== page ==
Register Here

This course will meet online with both synchronous and asynchronous sessions. We will consider an optional in-person trip to the Rokeby Underground Railroad site in Ferrisburgh, VT, if enough participants feel comfortable and able to do this.

Registration Fee: $975 (includes 3 graduate credits from Castleton University); $500 without graduate credit

Dates and Times:

  • June 23, 25, 28, 30, 4:00 – 6:00 pm Primary Source Workshops
  • July 22 – August 6 Asynchronous discussions and office hour meetings
  • August 5, 4:00 – 6:00 pm Critical Friends Lesson Discussion
  • August 15 Final Project Due

Course Goals:

  1. To use nearby history to prompt discussions about race and identity in our own communities.
  2. To learn key concepts for teaching the hard history of slavery, racism, and white supremacy.
  3. To develop supportive discussion protocols for conversations about race and identity.

Course Objectives:

  • Use history to prompt meaningful discussions about race and racism with students.
  • Learn how to have courageous conversations about race.
  • Consider how to help students become empathetic leaders and agents of change.

Required Readings/Texts: (Flow of History provides all reading materials)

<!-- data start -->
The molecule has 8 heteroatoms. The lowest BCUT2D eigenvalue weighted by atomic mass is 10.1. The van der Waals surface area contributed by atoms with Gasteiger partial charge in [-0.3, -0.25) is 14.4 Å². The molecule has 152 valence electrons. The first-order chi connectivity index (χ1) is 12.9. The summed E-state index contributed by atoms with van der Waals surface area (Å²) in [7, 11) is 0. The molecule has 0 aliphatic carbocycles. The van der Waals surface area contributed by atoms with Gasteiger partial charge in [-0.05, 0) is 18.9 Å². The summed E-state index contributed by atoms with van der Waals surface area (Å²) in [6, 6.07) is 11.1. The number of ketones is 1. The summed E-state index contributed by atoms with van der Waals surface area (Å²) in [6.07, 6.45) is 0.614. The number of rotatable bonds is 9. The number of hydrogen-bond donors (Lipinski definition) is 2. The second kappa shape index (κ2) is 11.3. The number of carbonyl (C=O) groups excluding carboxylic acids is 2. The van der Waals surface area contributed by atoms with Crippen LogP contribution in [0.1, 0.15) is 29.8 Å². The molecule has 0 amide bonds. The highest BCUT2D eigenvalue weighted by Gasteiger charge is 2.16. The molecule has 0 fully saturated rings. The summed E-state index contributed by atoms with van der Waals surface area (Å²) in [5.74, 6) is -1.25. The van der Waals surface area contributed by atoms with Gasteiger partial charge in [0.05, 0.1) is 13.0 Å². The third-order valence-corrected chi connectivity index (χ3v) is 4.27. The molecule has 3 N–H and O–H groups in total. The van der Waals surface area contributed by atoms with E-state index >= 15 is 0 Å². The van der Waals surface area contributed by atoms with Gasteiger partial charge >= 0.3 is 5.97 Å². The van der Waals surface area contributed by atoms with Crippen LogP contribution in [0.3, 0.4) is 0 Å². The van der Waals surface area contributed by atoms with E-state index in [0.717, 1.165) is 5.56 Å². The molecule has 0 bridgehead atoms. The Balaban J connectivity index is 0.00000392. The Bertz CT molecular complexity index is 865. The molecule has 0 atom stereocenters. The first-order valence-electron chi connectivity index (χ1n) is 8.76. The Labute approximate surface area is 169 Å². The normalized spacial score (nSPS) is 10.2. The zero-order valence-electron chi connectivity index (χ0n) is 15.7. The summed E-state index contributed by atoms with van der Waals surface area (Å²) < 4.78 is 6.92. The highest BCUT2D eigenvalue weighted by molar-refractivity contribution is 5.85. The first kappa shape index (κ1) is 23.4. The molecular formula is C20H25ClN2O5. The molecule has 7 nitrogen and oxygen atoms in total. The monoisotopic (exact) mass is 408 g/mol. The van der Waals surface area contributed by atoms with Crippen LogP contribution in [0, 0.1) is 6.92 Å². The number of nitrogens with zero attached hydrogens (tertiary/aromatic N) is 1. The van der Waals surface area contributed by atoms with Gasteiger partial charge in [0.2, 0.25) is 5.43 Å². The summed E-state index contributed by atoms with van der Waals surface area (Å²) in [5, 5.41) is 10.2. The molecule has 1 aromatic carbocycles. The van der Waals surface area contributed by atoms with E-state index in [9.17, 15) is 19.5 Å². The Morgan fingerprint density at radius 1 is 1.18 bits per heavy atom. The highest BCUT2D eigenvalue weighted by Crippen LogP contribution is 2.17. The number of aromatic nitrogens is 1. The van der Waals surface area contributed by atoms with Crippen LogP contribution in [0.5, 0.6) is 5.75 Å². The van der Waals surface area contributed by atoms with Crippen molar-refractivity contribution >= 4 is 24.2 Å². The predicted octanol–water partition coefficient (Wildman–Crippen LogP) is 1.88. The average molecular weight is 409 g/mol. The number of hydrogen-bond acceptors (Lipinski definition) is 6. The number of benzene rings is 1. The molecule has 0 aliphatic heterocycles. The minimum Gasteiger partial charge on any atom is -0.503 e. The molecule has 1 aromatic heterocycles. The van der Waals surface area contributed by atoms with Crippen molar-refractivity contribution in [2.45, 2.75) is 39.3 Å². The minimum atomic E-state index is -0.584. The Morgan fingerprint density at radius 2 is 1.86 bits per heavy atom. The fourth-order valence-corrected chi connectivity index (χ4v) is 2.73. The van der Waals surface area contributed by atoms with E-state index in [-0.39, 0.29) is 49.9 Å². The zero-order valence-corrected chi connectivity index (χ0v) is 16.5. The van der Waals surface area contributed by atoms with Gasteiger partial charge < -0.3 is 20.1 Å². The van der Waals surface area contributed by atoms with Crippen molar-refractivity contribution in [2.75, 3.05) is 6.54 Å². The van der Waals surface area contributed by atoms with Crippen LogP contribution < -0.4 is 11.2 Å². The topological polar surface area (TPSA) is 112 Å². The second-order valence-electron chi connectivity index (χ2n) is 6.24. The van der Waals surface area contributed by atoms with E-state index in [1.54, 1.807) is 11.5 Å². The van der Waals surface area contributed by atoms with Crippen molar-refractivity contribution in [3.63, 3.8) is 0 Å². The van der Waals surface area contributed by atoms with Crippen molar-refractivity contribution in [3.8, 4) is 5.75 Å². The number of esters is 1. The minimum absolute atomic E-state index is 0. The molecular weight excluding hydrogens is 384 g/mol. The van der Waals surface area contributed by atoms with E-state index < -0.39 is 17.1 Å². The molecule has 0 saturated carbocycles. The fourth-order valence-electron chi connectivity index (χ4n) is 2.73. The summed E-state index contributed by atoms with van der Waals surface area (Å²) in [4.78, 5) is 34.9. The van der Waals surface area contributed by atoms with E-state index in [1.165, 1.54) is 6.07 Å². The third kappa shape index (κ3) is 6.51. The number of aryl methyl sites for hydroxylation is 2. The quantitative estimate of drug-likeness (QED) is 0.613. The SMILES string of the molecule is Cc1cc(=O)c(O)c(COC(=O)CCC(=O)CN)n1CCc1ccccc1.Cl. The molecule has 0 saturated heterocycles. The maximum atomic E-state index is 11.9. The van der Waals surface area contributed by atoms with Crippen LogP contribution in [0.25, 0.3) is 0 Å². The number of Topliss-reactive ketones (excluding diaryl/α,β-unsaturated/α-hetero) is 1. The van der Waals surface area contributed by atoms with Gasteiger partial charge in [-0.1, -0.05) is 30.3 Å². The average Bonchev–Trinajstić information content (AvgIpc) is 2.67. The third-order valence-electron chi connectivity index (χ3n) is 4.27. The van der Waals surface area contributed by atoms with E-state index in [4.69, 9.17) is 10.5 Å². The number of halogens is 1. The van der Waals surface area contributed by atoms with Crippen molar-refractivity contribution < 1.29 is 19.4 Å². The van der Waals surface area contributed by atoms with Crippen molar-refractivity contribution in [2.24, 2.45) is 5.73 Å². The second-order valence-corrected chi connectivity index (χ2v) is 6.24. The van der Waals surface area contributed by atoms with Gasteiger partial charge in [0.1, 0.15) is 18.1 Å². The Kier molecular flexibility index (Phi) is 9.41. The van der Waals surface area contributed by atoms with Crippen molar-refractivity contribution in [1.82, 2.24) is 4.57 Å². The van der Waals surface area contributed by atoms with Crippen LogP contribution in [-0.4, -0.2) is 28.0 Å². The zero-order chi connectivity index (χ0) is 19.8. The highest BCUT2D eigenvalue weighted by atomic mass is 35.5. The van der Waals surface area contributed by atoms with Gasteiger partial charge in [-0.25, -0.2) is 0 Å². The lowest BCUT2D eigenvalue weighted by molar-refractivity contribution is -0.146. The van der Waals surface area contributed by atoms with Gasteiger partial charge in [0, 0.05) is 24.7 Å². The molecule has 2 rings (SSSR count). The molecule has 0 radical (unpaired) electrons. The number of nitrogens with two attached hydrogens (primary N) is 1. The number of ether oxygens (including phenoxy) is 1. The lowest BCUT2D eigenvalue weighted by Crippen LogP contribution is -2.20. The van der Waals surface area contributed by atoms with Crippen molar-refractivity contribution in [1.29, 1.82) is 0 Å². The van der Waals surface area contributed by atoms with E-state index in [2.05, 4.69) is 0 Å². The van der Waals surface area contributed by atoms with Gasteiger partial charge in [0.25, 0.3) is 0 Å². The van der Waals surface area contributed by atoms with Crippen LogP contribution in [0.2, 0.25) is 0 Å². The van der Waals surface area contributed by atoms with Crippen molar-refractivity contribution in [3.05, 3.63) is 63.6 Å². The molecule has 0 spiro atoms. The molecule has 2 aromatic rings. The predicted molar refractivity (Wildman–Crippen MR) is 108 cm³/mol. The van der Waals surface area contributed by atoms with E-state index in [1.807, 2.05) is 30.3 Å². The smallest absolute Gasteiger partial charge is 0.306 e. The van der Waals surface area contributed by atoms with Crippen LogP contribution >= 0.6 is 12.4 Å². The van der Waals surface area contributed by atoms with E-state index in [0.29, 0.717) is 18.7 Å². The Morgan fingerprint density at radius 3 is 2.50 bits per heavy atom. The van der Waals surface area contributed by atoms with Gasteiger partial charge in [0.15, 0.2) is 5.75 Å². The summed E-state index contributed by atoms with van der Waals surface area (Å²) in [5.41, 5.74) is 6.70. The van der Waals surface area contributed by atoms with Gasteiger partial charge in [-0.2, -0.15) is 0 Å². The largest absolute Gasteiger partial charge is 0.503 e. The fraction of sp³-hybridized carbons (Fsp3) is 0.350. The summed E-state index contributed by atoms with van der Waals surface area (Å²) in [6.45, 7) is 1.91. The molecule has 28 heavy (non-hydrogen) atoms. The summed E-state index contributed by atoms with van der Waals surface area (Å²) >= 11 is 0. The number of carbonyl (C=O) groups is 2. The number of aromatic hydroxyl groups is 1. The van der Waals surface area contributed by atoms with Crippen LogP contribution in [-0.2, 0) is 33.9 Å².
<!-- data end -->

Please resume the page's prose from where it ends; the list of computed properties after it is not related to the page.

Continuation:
1. Actively participates in all sessions (20%)
  2. Prepares draft classroom project for critical friends session. (40%)
  3. Final Assignment. (40%)

Class Schedule:

Session 1 [June 23]:

The Problem of Slavery in Early Vermont: Presentation and discussion with Harvey Amani Whitfield, Professor of History, University of Vermont

Key Concept: Slavery existed in the North and was central to the development and growth of the northern economies.


Session 2 [June 25]:

The Business of Slavery in the North: Primary Source Workshop

Key Concept: Slavery and the slave trade were central to the development and growth of the economy across British North America and, later, the United States.


Session 3 [June 28]: Abolition, Resistance, and the Underground Railroad: Primary Source Workshop

Key Concept: Enslaved people were human beings with inspirations, dreams, fears, and families. They resisted their enslavement in small and large ways


Session 4 [June 30]: Legacies of Slavery: Living in a Structurally Racist Society

Key Concept: Systemic racism is a foundation of American society. Throughout history Black Vermonters have faced bias and discrimination, and this is still true today.


Session 5 [August 5]: Critical Friends Lesson Discussion

Final Assignment:

  • Consider the goals of the course and write a 2 to 3-page reflection that discusses how ideas, activities, and/or resources from the course will impact your classroom practice. What might you try to change or do in the coming year and why?
  • Create a historical inquiry that leads students from investigation of primary sources to brainstorming ways to take informed action. The inquiry should include historical sources with guiding questions that help students connect the history to contemporary issues of race and identity. See rubric at end of this document. You can adapt materials from the Flow of History website or use primary sources from other resources. You can use this lesson form or a format your district requires.